DE records 3 sacks, 2 forced fumbles

MIAMI -- Given the various playoff comebacks of the Florida Marlins, a franchise that never felt it was out of any contest, fans in these parts have come to believe that late-game heroics are as much a part of the South Florida landscape as sand and palm trees.

Provide the World Series champs just a sniff of fresh blood, and the Marlins transformed into sharks, circling slowly and waiting to move in for the kill. So on Sunday afternoon, with the Colts oozing blood in the final three minutes of a matchup with the Miami Dolphins and spoiled fans assuming Pro Player Stadium had become magical for all its tenants, defensive end Dwight Freeney knew that his first aid was needed.

Nursing a 23-17 lead, Colts quarterback Peyton Manning had just thrown an interception on a third-down hitch-screen intended for wide receiver Reggie Wayne, and Miami took possession at the Indianapolis 15 with just 2:45 remaining. A late touchdown and the Dolphins might have prevailed in a game where they had been dominated.

Enter Mr. Tourniquet.

"Hey, we were hemorrhaging a little bit and someone had to stop the bleeding, man," said Freeney. "Those are the kind of moments you play for. I told our guys on the sideline after the interception, 'OK, this is the opportunity we want. It's our game to win.' And we just went out, you know, and won it."

Freeney's third sack of the contest, and his second strip of Dolphins quarterback Brian Griese, punctuated a superb individual effort by the second-year defensive end. Griese's fumble, forced when Freeney ran him down from behind on a naked bootleg play, was recovered by Colts defensive end Raheem Brock at the Colts' 23.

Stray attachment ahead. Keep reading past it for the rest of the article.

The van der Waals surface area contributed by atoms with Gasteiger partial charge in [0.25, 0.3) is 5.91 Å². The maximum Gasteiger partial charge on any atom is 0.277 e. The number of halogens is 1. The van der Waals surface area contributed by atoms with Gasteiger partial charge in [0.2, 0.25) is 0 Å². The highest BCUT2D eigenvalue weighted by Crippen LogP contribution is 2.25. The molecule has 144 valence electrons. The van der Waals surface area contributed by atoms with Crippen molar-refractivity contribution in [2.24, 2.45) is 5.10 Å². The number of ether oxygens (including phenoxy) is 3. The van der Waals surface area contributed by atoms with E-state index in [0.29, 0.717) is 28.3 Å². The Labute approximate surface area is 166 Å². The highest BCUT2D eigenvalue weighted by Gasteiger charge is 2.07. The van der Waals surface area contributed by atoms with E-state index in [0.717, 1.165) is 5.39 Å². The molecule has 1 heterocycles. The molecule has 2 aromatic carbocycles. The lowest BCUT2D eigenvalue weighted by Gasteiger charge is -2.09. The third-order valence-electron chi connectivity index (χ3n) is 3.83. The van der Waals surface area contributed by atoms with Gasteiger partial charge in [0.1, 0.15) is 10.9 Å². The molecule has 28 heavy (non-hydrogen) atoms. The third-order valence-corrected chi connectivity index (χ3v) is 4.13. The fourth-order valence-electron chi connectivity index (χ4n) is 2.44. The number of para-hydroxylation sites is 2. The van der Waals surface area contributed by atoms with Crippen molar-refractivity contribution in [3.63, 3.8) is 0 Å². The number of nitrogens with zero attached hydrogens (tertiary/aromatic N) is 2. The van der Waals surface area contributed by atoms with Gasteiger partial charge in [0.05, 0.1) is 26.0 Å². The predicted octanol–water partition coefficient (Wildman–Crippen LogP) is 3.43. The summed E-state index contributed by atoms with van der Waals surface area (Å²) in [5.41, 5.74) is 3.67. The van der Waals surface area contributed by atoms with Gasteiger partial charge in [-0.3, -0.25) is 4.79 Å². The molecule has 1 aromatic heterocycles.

Three kneel-downs by Manning and the Colts had moved to 7-1, showed they can win in any way possible, and demonstrated they are a more complete and mature team.

A year ago, Sunday's late-game faux pas would have followed the script for another Colts collapse. In recent years, this has been a flawed and one-dimensional bunch. Time was that if the Colts offense didn't outscore an opponent and put up toteboard-type numbers, Indianapolis usually lost.

But the mind-boggling victory at Tampa Bay last month, when the Colts won in overtime after expunging a three-touchdown deficit in the final four minutes of regulation, has proved galvanizing. Indianapolis has won by as few as three points and by as many as 34, played well from ahead and good enough when behind, and they now venture into the season's second half an undeniably confident team.

While the Dolphins arrived at the halfway point facing another crossroads, typical of the team's last several seasons, Indianapolis has moved into the far left lane on the fast track for a playoff berth. Notable is that the Colts, whose only loss came at the hands of the Carolina Panthers in overtime on Oct. 12, are undefeated away from the RCA Dome (4-0). In the past, the road has been hard on the Colts, but coach Tony Dungy's men now seem unaffected by where they play.

And, as they demonstrated again Sunday, undaunted by any circumstance.

"The biggest thing I like about this team," Dungy said, "is that it always plays hard and we are winning a lot of ways. We keep finding ways to get it done. Guys seem to be able to pick each other up. That's a good sign."

Added Manning: "We've grown up a lot and are so much more mature than we were just a year ago. Now, when something bad happens, there's a feeling that we can recover from it. We're covering each other's backs. We've got a lot of guys making plays."

What the Colts didn't have Sunday afternoon were as many players finishing on promising drives. Indianapolis moved the ball well virtually all day, and totaled 356 yards and 23 first downs, rolling to an incredible advantage of more than 15 minutes in time of possession. Manning completed 23 of 37 passes for 266 yards -- passes to eight different receivers -- and tailback Edgerrin James ground out 89 rushing yards.